image file: c9ja00159j-f3.tif
Fig. 3 The simultaneous Fe Kβ XES and Fe K-edge XAS measurement for two acquisition times: 2 hours (blue line) and 20 hours (black line).

The results of the simultaneous Kβ XES and K-edge XAS measurements on the three metal foils studied are presented in Fig. 4. Kβ features observed in the XES spectra are the main Kβ1,3 X-ray line arising from the 3p → 1s electron deexcitations and much weaker Kβ2,5 emission resulting from electron transitions from the valence band to the core 1s level. In the K-edge XAS measurements electron excitations are involved from the core 1s energy level to the valence levels (4p and the unfilled 3d) and to the continuum of states. The spectra shown in Fig. 4 demonstrate the high energy resolution of the X-ray setup and, despite the moderate count rate, ability to resolve as weak spectral features as valence-to-core emission lines.

image file: c9ja00159j-f4.tif
Fig. 4 The simultaneously measured Kβ XES (left-hand side) and K-edge XAS spectra (right-hand side) for Fe, Ni and Cu foils (black dots). The reference spectra used in the energy calibration are also shown (red line).40–44 The valence-to-core emission lines are enlarged in the insets. The XAS spectra plots show the absorbance calculated using the transmitted and the incident beam spectra Itr and Iinc, respectively. The statistical uncertainty does not exceed 0.003 s−1 eV−1 and 0.008 eV−1 in all the presented XES and XAS spectra, respectively.

There is a visibly better performance in the case of measurements on the Fe foil which results mainly from the smaller Bragg angle (greater solid angle covered) as well as the detectors' higher quantum efficiency in this energy domain (see Table 1). The obtained spectra are in very good agreement with the published data.40–44 Note that the published XAS spectra41,43,44 shown in Fig. 4 were acquired with synchrotron radiation and they exhibit the same features with, however, lower resolution as compared to our setup's. The superiority of the developed setup's energy resolution originates from two factors. First, due to the order of diffraction n = 4, greater than the one used in synchrotron experiments with a double-crystal monochromator (typically n = 1 or n = 2), the Darwin width is smaller. Second, following the Bragg's law, the energy resolution is proportional to the cotangent of the Bragg angle and in our setup the angles used, 46.0–66.2°, are much higher than the angle of diffraction on the synchrotron's monochromator, which is typically below 30°. Analysis of the measured XAS spectra showed that the best fit to the reference curves is achieved if the experimental data are additionally blurred with a Gaussian kernel of the full width at half maximum (FWHM) of about 1 eV. Thus the developed setup's relative energy resolution is at the level of about 1 to 2 × 10−4. The clear discrepancy in the Ni K XAS spectra around 8398 eV results from the W Lα1 emission in the X-ray tube's cathode. This signal cannot be filtered out using photon energy discrimination in the CCD detector because the W Lα1 photons are diffracted in the same diffraction order.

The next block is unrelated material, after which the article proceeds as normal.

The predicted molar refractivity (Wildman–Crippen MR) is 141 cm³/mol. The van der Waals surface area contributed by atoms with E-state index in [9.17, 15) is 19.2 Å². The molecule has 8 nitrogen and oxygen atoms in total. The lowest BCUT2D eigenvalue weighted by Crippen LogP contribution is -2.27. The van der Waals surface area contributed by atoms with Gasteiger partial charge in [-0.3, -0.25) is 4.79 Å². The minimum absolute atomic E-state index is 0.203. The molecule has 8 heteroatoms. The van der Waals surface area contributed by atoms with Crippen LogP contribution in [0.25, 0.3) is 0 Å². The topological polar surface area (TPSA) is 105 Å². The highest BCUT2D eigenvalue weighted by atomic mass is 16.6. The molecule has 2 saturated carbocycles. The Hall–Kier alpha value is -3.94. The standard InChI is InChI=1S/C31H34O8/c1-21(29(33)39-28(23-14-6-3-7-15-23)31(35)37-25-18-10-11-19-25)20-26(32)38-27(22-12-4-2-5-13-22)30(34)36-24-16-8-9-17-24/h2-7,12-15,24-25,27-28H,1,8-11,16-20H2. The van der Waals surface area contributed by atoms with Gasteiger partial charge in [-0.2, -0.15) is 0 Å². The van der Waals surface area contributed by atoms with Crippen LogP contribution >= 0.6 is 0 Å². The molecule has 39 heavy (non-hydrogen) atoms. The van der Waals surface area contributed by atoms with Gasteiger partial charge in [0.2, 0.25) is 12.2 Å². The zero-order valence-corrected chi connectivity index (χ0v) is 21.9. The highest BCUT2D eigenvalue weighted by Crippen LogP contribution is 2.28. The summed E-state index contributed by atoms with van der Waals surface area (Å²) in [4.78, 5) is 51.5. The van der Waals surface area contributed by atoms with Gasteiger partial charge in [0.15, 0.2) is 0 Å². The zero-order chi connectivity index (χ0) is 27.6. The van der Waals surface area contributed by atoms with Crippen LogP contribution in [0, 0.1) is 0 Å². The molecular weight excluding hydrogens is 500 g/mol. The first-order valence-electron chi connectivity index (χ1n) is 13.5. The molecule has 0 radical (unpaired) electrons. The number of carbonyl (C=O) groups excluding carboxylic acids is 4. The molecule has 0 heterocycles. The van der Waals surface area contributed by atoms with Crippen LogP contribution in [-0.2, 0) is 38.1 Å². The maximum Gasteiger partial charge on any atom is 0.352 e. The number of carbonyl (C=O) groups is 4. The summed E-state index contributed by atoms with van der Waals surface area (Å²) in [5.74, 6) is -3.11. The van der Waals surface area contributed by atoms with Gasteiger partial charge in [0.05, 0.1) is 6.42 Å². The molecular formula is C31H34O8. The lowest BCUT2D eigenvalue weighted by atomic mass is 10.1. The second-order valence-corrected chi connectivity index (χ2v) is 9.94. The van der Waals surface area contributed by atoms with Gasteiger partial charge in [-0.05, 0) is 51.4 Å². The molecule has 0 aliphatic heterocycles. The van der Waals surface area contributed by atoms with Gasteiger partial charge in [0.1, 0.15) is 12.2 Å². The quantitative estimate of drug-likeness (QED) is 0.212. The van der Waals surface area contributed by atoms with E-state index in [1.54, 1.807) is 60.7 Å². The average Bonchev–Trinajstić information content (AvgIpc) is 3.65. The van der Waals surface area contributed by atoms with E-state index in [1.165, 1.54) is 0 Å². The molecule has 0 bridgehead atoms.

Table 1 Operational performance of the experimental setup's XES and XAS units. The registered spectral intensities are averaged over energy ranges presented in Fig. 4. In the error calculation, only the number of counts uncertainty was considered
Bragg angle (°) Average registered spectral intensity (photons per (s eV))
Fe Kβ XES 66.2 0.020(3)
Fe K XAS 65.2 2.697(12)
Ni Kβ XES 51.4 0.010(1)
Ni K XAS 50.8 1.202(7)
Cu Kβ XES 46.5 0.007(2)
Cu K XAS 46.0 0.989(8)

5 Determination of valence and conduction bands' structure